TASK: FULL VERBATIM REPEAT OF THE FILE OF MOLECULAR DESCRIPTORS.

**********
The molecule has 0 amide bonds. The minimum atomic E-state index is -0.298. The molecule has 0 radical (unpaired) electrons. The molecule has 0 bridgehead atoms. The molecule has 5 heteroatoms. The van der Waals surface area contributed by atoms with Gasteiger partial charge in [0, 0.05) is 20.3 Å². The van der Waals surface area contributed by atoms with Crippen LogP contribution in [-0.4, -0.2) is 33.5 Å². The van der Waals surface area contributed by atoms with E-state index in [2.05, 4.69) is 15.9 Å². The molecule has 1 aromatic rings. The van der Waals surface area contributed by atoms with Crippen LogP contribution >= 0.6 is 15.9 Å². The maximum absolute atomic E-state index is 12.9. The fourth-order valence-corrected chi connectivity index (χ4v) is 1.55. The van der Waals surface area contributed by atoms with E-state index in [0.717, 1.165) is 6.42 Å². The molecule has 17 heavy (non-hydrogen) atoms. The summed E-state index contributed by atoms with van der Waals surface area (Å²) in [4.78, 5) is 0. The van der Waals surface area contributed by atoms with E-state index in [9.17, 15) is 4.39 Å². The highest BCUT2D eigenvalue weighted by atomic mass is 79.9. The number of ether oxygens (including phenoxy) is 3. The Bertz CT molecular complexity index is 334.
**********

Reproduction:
The molecule has 0 amide bonds. The minimum atomic E-state index is -0.298. The molecule has 0 radical (unpaired) electrons. The molecule has 0 bridgehead atoms. The molecule has 5 heteroatoms. The van der Waals surface area contributed by atoms with Gasteiger partial charge in [0, 0.05) is 20.3 Å². The van der Waals surface area contributed by atoms with Crippen LogP contribution in [-0.4, -0.2) is 33.5 Å². The van der Waals surface area contributed by atoms with E-state index in [2.05, 4.69) is 15.9 Å². The molecule has 1 aromatic rings. The van der Waals surface area contributed by atoms with Crippen LogP contribution >= 0.6 is 15.9 Å². The maximum absolute atomic E-state index is 12.9. The fourth-order valence-corrected chi connectivity index (χ4v) is 1.55. The van der Waals surface area contributed by atoms with E-state index in [0.717, 1.165) is 6.42 Å². The molecule has 17 heavy (non-hydrogen) atoms. The summed E-state index contributed by atoms with van der Waals surface area (Å²) in [4.78, 5) is 0. The van der Waals surface area contributed by atoms with E-state index in [9.17, 15) is 4.39 Å². The highest BCUT2D eigenvalue weighted by atomic mass is 79.9. The number of ether oxygens (including phenoxy) is 3. The Bertz CT molecular complexity index is 334.